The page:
This Is How Valve’s Amazing Lighthouse Tracking Technology Works

This Is How Valve’s Amazing Lighthouse Tracking Technology Works

Valve’s virtual reality demo at GDC was nothing short of magical — it used fancy emitter technology to let us actually walk around a demo room. It felt so real. Valve calls the tech Lighthouse, and it’s kind of genius.

The main idea behind the tracking tech is pretty simple — by flooding a room with non-visible light, Lighthouse functions as a reference point for any positional tracking device (like a VR headset or a game controller) to figure out where it is in real 3D space. Sure, you could do that with cameras and QR codes, Christmas lights, almost anything — but Valve’s tech allows it to pull off the trick with just two relatively inexpensive Lighthouse boxes. And how it does this is pretty damn neat.

See, Valve’s Lighthouse boxes don’t have any cameras. They don’t need to “see” anything at all. Like their namesake, they just fire light out into the world to help ships (or VR headsets) navigate on their own.

In this case, that light comes from a whole bunch of stationary LEDs, plus a pair of active laser emitters that spin like crazy. Sixty times every second, the LEDs flash, then one of the two spinning lasers sweep a beam of light across the room:

Meanwhile, the receiver (read: VR headset or controller) is covered with little photosensors that detect the flashes and the laser beams. Ready for the genius part? When a flash occurs, the headset simply counts down until it “sees” which one of its photosensors gets hit by a laser beam — and uses the relationship between where that photosensor exists on the headset, and when the beam hit the photosensor, to mathematically calculate its exact position relative to the base stations in the room.

It’s all about timing.

The Evolution of Valve’s Lighthouse Tracking Sensors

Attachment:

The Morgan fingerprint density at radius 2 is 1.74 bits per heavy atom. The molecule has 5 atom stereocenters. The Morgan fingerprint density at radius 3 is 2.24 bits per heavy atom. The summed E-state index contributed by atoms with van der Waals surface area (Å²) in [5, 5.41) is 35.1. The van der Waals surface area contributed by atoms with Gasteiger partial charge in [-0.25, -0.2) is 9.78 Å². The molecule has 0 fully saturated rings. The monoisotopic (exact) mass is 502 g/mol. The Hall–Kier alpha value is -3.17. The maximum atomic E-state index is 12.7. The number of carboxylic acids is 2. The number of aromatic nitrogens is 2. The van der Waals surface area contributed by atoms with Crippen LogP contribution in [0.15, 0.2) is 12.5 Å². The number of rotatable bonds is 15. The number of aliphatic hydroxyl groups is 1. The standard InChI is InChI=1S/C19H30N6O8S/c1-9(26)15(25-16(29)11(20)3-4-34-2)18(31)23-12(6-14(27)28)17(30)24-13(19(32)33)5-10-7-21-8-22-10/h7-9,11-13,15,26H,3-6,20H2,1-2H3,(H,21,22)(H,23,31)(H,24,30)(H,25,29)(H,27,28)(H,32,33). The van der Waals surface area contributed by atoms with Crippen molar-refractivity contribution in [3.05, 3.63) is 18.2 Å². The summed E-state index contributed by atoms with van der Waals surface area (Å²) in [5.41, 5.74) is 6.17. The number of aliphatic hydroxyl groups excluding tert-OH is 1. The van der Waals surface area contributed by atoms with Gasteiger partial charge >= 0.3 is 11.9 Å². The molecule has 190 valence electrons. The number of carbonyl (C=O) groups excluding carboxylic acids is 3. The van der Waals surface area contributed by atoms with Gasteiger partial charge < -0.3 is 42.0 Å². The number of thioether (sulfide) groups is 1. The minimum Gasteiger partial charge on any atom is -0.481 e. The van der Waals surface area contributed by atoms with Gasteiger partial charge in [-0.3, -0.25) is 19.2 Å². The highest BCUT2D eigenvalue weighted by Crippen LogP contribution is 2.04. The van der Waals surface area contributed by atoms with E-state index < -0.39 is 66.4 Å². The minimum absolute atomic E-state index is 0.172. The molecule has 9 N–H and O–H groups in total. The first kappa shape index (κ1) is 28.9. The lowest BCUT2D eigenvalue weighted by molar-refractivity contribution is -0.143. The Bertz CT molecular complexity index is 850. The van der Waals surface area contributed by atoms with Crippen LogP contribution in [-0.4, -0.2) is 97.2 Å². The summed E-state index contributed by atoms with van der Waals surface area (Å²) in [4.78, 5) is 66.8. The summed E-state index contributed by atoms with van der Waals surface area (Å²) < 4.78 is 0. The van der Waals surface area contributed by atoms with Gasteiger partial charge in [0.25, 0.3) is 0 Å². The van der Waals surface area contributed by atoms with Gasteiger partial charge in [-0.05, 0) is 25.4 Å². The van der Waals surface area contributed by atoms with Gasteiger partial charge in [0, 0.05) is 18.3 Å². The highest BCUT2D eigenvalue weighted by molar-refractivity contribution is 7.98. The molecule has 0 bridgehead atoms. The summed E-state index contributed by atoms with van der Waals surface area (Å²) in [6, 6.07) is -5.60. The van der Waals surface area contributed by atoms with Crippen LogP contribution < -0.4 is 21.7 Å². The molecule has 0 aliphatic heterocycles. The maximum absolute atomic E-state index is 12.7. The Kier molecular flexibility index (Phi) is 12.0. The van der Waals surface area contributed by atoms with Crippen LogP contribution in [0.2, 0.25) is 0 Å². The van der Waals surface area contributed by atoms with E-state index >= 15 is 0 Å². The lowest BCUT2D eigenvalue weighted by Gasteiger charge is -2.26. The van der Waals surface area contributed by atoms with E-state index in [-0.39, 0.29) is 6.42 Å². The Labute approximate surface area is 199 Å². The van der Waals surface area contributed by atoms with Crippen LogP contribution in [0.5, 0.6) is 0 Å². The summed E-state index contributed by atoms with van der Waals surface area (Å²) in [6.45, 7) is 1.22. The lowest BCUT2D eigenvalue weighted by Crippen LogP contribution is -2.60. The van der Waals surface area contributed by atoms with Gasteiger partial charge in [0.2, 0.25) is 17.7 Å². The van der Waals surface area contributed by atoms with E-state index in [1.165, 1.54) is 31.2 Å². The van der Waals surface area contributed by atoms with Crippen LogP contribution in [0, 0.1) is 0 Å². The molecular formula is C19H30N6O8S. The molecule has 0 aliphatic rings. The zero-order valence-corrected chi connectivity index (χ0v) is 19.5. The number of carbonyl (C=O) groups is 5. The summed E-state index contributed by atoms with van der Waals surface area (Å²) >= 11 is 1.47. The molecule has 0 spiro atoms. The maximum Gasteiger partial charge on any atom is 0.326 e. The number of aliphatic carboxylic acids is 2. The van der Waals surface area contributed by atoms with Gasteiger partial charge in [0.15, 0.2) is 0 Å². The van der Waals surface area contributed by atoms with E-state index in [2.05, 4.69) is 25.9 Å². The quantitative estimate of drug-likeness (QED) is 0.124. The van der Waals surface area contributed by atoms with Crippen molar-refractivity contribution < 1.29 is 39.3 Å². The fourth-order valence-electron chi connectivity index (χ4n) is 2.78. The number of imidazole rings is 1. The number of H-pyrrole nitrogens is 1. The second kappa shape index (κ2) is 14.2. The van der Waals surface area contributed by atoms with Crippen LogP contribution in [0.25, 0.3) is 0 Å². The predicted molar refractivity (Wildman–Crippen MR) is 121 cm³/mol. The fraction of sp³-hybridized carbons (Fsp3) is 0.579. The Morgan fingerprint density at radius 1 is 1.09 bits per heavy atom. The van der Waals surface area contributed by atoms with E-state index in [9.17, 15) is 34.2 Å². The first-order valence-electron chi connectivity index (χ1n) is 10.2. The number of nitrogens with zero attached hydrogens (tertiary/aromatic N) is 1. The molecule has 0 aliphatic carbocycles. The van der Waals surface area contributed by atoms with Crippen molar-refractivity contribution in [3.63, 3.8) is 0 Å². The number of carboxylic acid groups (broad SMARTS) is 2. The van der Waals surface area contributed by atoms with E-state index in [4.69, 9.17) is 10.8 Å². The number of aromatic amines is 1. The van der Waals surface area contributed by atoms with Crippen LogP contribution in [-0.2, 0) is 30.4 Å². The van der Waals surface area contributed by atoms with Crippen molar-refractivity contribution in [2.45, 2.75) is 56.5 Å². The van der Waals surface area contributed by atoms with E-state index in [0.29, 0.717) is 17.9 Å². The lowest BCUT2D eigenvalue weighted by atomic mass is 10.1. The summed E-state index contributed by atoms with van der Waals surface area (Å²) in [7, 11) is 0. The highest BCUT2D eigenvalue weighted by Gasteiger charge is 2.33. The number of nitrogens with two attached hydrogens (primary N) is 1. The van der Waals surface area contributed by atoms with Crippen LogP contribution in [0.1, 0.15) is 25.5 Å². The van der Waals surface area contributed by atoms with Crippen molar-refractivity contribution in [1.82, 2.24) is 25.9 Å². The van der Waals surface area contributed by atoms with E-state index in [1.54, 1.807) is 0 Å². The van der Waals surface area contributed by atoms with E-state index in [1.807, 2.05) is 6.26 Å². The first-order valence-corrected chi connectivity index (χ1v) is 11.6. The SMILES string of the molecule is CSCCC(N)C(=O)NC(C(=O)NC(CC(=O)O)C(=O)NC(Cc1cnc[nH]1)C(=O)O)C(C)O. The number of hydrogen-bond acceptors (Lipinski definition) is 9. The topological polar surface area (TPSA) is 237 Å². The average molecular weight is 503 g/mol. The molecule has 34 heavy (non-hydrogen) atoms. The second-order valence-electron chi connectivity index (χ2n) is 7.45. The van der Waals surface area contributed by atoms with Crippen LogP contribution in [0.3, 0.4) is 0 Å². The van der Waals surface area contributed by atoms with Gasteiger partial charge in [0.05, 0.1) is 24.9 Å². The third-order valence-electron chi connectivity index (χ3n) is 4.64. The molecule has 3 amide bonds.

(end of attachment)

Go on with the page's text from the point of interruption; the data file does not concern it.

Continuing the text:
The result is cheap, accurate positional tracking. A bit high-level and wordy, I know, but it’s pretty awesome — Lighthouse is so accurate that jugglers can virtually toss and catch multiple objects under their legs and behind their back. Trick juggling. No joke. Check it out:

An anonymous, former Valve employee told me that Lighthouse is pretty cheap to build, too. We couldn’t get an official number, but it sounds like it will be almost negligible to add this kind of tracking tech to VR headgear and peripherals in the future.

Which is exactly what Valve wants. The company says it will make the tech freely available to any hardware manufacturer interested in building it out, as a public service of sorts. “It’s a really hard problem to track things as well as they need to be tracked in VR,” Valve’s Joe Ludwig tells us. “They think that tracking is something you throw a smart guy at for six months, and it’s way harder than that.”

Now that Valve believes it’s solved the problem, it’s willing to save other companies the trouble as well. They’re particularly interested in companies using Lighthouse for uses other than games — which Ludwig says Valve will never get around to pursuing.

Additional reporting by Sean Hollister